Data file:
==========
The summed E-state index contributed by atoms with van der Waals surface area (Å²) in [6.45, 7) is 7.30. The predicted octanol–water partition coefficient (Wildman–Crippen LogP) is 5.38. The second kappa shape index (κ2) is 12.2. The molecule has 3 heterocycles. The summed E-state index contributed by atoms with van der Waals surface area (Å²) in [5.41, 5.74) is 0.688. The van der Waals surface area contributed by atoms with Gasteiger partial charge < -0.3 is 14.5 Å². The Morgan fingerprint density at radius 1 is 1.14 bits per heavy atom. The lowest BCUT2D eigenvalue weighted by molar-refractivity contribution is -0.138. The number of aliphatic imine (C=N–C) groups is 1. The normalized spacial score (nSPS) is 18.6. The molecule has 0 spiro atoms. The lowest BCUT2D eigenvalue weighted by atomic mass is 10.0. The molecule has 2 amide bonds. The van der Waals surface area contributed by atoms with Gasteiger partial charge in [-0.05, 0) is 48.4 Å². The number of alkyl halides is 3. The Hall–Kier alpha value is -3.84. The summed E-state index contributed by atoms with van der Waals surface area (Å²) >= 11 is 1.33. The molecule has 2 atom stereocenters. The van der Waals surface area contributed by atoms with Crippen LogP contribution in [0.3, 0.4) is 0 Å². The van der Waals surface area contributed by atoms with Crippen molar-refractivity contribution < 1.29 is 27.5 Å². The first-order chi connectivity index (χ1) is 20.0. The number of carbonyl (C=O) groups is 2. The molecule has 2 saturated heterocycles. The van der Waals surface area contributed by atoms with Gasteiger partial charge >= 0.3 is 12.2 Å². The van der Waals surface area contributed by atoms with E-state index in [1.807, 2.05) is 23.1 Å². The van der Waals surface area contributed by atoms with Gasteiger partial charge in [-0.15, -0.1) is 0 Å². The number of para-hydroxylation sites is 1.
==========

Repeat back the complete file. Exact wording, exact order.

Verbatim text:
The summed E-state index contributed by atoms with van der Waals surface area (Å²) in [6.45, 7) is 7.30. The predicted octanol–water partition coefficient (Wildman–Crippen LogP) is 5.38. The second kappa shape index (κ2) is 12.2. The molecule has 3 heterocycles. The summed E-state index contributed by atoms with van der Waals surface area (Å²) in [5.41, 5.74) is 0.688. The van der Waals surface area contributed by atoms with Gasteiger partial charge < -0.3 is 14.5 Å². The Morgan fingerprint density at radius 1 is 1.14 bits per heavy atom. The lowest BCUT2D eigenvalue weighted by molar-refractivity contribution is -0.138. The number of aliphatic imine (C=N–C) groups is 1. The normalized spacial score (nSPS) is 18.6. The molecule has 0 spiro atoms. The lowest BCUT2D eigenvalue weighted by atomic mass is 10.0. The molecule has 2 amide bonds. The van der Waals surface area contributed by atoms with Gasteiger partial charge in [-0.05, 0) is 48.4 Å². The number of alkyl halides is 3. The Hall–Kier alpha value is -3.84. The summed E-state index contributed by atoms with van der Waals surface area (Å²) >= 11 is 1.33. The molecule has 2 atom stereocenters. The van der Waals surface area contributed by atoms with Crippen LogP contribution in [0.3, 0.4) is 0 Å². The van der Waals surface area contributed by atoms with Crippen molar-refractivity contribution < 1.29 is 27.5 Å². The first-order chi connectivity index (χ1) is 20.0. The number of carbonyl (C=O) groups is 2. The molecule has 2 saturated heterocycles. The van der Waals surface area contributed by atoms with Gasteiger partial charge >= 0.3 is 12.2 Å². The van der Waals surface area contributed by atoms with E-state index in [1.807, 2.05) is 23.1 Å². The van der Waals surface area contributed by atoms with Gasteiger partial charge in [-0.15, -0.1) is 0 Å². The number of para-hydroxylation sites is 1.